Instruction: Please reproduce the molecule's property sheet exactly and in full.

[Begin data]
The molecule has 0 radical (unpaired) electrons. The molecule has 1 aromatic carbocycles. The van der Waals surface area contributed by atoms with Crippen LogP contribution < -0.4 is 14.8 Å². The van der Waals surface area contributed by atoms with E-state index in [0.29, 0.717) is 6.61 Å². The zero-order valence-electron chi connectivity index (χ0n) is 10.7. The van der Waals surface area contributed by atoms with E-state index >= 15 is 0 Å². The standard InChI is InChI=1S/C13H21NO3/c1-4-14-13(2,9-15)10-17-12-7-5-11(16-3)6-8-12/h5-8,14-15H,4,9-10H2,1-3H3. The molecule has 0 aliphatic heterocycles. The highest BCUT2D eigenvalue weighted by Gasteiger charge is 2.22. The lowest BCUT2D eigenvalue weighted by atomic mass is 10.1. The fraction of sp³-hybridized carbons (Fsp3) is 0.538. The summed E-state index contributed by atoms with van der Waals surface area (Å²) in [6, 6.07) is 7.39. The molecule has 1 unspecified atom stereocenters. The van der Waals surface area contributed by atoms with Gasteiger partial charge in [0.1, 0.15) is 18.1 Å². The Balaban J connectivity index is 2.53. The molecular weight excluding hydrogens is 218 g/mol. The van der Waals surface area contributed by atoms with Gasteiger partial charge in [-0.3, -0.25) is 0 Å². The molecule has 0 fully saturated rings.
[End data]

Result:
The molecule has 0 radical (unpaired) electrons. The molecule has 1 aromatic carbocycles. The van der Waals surface area contributed by atoms with Crippen LogP contribution < -0.4 is 14.8 Å². The van der Waals surface area contributed by atoms with E-state index in [0.29, 0.717) is 6.61 Å². The zero-order valence-electron chi connectivity index (χ0n) is 10.7. The van der Waals surface area contributed by atoms with E-state index >= 15 is 0 Å². The standard InChI is InChI=1S/C13H21NO3/c1-4-14-13(2,9-15)10-17-12-7-5-11(16-3)6-8-12/h5-8,14-15H,4,9-10H2,1-3H3. The molecule has 0 aliphatic heterocycles. The highest BCUT2D eigenvalue weighted by Gasteiger charge is 2.22. The lowest BCUT2D eigenvalue weighted by atomic mass is 10.1. The fraction of sp³-hybridized carbons (Fsp3) is 0.538. The summed E-state index contributed by atoms with van der Waals surface area (Å²) in [6, 6.07) is 7.39. The molecule has 1 unspecified atom stereocenters. The van der Waals surface area contributed by atoms with Gasteiger partial charge in [0.1, 0.15) is 18.1 Å². The Balaban J connectivity index is 2.53. The molecular weight excluding hydrogens is 218 g/mol. The van der Waals surface area contributed by atoms with Gasteiger partial charge in [-0.3, -0.25) is 0 Å². The molecule has 0 fully saturated rings.